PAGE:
Check for holes or tears and make any needed repairs as soon as possible. The primary function of the vinyl liner is to hold water. If it is properly maintained, it can last for a very long time. Patch tears or holes promptly, before they get any bigger, following the instructions of your pool’s manufacturer. If you are not sure about how to make the repair, call or go to your local pool supplier for help or consult a swimming pool maintenance company.
Keep your pool liner clean. Dirt and other fine materials accumulate at the waterline. Remove this buildup frequently by gently scrubbing it with a soft cloth and vinyl cleaner. You can also use a mop or a brush specially designed for your type of pool liner.
Check for cracks and repair any cracks you find within the season. Checking for cracks should be a standard part of regular maintenance. It’s especially important to check for cracks at the beginning and end of the swimming season. Cracks often develop from ground shifts. Water may be lost as well. Repair cracks in accordance with guidelines on the product label or instructions from the manufacturer.
Hairline cracks are normal; inspect for other damage. Hairline cracks often occur in fiberglass over a period of time. Since fiberglass pools have a gel coating, hairline cracks do not tend to leak or affect the integrity of the pool. If you see a major crack or damage, however, call a fiberglass pool specialist.
Fill the Pool Water Midway and Clean Debris
Grab a garden hose and fill the pool to the midpoint on the waterline tile or middle of the skimmer weirs. Once it's at the desired level, you can now clean leaves, twigs and debris from the pool’s bottom by using a wall and floor brush. This is also time to dust off your algae brush and pool vacuum. Also be sure to remove any debris from the leaf basket.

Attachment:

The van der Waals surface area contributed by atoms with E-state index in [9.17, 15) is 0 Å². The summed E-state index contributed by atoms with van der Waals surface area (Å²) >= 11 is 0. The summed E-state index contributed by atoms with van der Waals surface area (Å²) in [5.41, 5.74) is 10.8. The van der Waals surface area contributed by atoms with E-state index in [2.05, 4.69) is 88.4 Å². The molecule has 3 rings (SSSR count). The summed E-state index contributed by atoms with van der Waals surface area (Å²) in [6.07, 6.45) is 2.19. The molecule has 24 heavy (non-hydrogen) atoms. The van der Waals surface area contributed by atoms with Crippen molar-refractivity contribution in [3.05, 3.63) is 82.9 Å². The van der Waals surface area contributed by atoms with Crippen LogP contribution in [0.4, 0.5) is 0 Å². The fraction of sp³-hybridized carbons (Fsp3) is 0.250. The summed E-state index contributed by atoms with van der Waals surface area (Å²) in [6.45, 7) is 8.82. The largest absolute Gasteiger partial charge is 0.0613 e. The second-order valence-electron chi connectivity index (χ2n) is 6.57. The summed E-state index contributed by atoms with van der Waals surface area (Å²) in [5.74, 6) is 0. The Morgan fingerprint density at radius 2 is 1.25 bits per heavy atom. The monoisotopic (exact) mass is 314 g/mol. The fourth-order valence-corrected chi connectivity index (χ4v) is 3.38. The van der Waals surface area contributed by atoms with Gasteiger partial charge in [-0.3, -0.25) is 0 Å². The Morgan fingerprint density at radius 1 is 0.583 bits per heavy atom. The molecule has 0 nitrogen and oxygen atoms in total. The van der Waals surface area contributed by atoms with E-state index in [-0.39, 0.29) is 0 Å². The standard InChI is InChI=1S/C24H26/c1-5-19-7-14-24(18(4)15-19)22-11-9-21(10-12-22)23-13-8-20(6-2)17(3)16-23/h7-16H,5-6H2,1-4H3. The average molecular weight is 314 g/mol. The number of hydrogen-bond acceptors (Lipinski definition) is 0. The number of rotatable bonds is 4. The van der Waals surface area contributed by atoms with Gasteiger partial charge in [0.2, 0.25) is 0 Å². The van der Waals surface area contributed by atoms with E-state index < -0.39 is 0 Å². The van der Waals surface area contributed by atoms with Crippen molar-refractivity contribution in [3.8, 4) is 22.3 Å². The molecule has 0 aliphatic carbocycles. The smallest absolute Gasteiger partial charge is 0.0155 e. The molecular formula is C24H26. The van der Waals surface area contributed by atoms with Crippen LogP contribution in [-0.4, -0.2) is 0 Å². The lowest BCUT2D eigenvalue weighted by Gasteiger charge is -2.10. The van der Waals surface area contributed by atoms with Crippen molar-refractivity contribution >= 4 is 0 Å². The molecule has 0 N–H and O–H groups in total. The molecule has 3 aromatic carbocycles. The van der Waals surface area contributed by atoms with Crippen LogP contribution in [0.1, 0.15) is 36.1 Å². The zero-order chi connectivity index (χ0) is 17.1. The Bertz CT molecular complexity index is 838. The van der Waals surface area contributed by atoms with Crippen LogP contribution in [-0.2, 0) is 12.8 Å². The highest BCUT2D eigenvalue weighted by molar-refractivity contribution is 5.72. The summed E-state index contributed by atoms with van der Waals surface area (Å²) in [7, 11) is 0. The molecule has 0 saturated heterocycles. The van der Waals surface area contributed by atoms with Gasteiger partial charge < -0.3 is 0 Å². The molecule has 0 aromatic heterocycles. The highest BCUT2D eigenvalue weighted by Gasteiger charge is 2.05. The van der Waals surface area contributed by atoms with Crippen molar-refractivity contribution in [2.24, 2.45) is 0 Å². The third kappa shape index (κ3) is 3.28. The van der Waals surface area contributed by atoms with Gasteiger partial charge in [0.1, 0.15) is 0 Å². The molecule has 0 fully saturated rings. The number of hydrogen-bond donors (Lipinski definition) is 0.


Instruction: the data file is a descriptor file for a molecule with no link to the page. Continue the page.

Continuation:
Check the Filter Cartridge
Remove the top of the filter and check the filter cartridge (if applicable). If you have a sand filter, refill it to the indicated level. Check the piping in your filters for cracks or leaks.
Turn on the Pool Filter
Turn on the filter and run it 12-24 hours to mix up the old and new water before testing or adding chemicals. Be sure that you are using new testing strips and not expired ones. In order to get the best start for your pool, you should bring a water sample to a pool professional for proper analysis. Your pool professional will provide you with instructions for balancing your pool water. They can test the water’s pH level, the alkalinity, the calcium hardness and the chlorine content. In addition to shocking the pool, they may be able to also recommend that you add a stabilizer, conditioner or algaecide to your pool before it’s ready for the warm weather.
Continue to run the filter for a few days, vacuuming out any debris that has settled. When the water is clear and the chlorine levels have come down, your pool is ready for swimming!
Clean and Repair Pool and Deck Furniture
Be sure to clean and repair any pool and deck furniture so that it is safe for use. Replace any that is unstable or rotted. Also, check all safety rails, slides, ladders, and diving boards by checking that the bolts are secure.
Rescue equipment should be easily accessible near the pool and well maintained. The equipment should be appropriate, durable, and easy to use. All equipment should be checked before the swimming season begins. Don’t forget to post emergency numbers by the pool.